A Basic Guide To Carbon


During the second week of COP15, it seems very appropriate, not to mention timely, to discuss all things carbon. Let’s start off with a basic fact: There is more than one type of carbon. Keep reading to find out about the rainbow of carbon ‘colors.’

First, we will look at good ole basic black carbon, also known as soot. It is produced by diesel engines, coal-fired power plants, industrial processes, and outdoor cooking stoves in Asia and Africa. Black carbon is the second biggest contributor to rising global temperatures, and is responsible for 18 percent of the earth’s warming, according to recent studies. Carbon dioxide is in the number one spot, and is responsible for 40 percent of earth’s warming.

Black carbon can be reduced using simple technologies. Over half of the world’s population burns fuel indoors to heat their homes and cook their food, according to the World Health Organization (WHO). One study found that 60 million low-soot cooking stoves, if sold in India for $5 each, would cost $300 million, which is much cheaper than the cost of many technologies. Envirofit International, a Colorado-based non-profit group sold over 100,000 low-soot cooking stoves in southern India. The stoves were sold mostly out of vans.

As Steven Chu, U.S. energy secretary said, “The energy problem can be advanced a long way by pretty low-tech stuff.”

Next we will go down a hue and look at brown carbon. Brown carbon both cools the earth’s surface and warms the atmosphere. Arizona State University research scientist, James Anderson said brown carbon has “light absorbing properties that lie between strongly absorbing black carbon and materials that only scatter light and do not absorb.” Anderson also said brown carbon needs to be factored into climate change models.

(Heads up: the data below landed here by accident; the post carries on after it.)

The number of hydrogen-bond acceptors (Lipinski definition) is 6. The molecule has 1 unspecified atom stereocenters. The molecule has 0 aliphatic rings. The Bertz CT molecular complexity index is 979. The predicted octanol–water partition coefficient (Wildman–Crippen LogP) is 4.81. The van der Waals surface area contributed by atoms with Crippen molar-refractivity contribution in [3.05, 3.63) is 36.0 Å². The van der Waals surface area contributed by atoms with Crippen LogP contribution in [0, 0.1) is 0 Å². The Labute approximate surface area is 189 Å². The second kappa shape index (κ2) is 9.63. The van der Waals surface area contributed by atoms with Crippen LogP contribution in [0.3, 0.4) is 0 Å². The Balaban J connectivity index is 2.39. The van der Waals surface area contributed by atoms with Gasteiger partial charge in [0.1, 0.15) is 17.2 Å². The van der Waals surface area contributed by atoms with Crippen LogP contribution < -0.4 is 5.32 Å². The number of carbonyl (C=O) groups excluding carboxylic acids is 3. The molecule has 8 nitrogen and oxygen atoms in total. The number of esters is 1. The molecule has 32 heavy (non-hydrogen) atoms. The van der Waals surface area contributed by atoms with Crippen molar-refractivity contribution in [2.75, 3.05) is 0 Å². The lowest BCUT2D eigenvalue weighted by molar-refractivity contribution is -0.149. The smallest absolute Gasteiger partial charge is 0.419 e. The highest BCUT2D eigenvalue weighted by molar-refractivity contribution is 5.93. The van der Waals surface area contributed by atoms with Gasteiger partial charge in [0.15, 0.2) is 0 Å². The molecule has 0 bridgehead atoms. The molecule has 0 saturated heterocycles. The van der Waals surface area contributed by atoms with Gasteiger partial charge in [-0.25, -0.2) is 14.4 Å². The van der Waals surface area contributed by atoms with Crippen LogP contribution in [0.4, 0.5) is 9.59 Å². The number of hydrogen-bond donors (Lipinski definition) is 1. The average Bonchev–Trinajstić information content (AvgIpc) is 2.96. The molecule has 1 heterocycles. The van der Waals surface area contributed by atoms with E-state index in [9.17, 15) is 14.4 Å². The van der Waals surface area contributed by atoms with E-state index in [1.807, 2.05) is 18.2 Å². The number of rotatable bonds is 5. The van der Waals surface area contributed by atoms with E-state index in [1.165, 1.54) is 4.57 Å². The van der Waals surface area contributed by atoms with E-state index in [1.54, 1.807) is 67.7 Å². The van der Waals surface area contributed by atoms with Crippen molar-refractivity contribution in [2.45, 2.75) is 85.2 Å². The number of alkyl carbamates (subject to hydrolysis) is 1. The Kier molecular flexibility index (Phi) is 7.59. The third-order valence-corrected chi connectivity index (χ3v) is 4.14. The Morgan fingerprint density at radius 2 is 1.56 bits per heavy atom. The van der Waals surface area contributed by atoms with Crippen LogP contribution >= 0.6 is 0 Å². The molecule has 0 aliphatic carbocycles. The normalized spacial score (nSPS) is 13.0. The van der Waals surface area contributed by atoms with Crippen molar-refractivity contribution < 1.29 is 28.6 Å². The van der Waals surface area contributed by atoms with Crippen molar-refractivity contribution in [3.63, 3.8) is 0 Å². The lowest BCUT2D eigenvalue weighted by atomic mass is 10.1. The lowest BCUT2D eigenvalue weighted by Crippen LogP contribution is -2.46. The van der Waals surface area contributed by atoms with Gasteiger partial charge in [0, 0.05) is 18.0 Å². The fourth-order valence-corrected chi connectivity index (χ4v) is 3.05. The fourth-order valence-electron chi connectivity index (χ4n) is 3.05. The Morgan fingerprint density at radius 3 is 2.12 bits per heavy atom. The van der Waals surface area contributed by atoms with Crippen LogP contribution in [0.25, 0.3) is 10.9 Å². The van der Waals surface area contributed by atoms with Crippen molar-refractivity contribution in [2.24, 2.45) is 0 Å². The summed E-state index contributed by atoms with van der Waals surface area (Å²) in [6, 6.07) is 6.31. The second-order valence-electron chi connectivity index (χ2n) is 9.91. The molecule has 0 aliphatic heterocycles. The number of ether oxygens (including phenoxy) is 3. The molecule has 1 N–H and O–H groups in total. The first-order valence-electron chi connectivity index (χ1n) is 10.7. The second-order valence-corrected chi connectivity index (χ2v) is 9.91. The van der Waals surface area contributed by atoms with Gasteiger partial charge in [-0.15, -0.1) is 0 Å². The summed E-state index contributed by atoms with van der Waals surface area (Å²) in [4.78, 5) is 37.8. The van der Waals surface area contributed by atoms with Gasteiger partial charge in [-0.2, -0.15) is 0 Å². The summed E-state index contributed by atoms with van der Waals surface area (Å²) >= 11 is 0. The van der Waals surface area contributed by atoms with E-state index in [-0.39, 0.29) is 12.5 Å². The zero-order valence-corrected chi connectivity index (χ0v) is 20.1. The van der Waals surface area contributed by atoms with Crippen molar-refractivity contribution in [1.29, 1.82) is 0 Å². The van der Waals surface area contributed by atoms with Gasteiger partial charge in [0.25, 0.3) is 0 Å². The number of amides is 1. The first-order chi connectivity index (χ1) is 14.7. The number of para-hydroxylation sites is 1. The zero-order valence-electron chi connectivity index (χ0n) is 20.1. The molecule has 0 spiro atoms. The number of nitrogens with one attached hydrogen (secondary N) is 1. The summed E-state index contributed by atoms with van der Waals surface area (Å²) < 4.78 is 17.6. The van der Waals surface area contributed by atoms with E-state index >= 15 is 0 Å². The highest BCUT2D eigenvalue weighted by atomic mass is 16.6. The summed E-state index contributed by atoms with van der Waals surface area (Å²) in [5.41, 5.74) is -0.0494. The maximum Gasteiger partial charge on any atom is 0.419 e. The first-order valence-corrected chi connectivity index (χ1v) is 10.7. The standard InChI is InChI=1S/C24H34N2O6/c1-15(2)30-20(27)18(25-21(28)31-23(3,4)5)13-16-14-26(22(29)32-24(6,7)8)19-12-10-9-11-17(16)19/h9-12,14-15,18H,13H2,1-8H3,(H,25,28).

Now we move on to green carbon, which is stored in the Earth’s terrestrial ecosystems, such as forests. It is also known as carbon sequestration. Forest soils and vegetation store about 40 percent of all carbon. Deforestation exceeds regrowth globally. Land use change, namely tropical deforestation, releases an estimated 1.6 billion tons of carbon every year, which is equivalent to 25 percent of the carbon emissions from fossil fuel combustion.

A study by the World Wildlife Federation (WWF) Sweden concluded that preserving forestland is five times better than carbon capture and sequestration (CCS) to reduce carbon emissions. Stopping forest loss is also the most cost-effective way to mitigate climate change next to energy efficiency, according to the study.

WWF Sweden CEO General Lasse Gustavsson said, “One Swedish krona to stem deforestation results in the same emissions reductions as five kronor for the controversial carbon capture and storage technique.” Gustavsson added, “We should always prioritize solutions that are best for both the environment and our wallets, especially during the ongoing financial crisis. Sweden’s cautious attitude in this area is therefore very surprising.”

Finally, we will look at blue carbon, or carbon stored in the world’s oceans. Of all the carbon stored on earth, 93 percent is in the oceans. Protecting oceans is cost effective. “Protecting the world’s oceans will cost governments far less than the amount they spend on subsidies for fishing fleets and will lead to bigger catches in the long run,” according to a study by WWF International and Britain’s Royal Society for the Protection of Birds.

The study estimated that a network of marine protected areas (MPAs) covering 30 percent of the world’s oceans would cost $12 billion to 14 billion a year. Subsidies to commercial fisheries total $15 billion to $30 billion a year.

Gina-Marie Cheeseman

Gina-Marie is a freelance writer and journalist armed with a degree in journalism, and a passion for social justice, including the environment and sustainability. She writes for various websites, and has made the 75+ Environmentalists to Follow list by Mashable.com.

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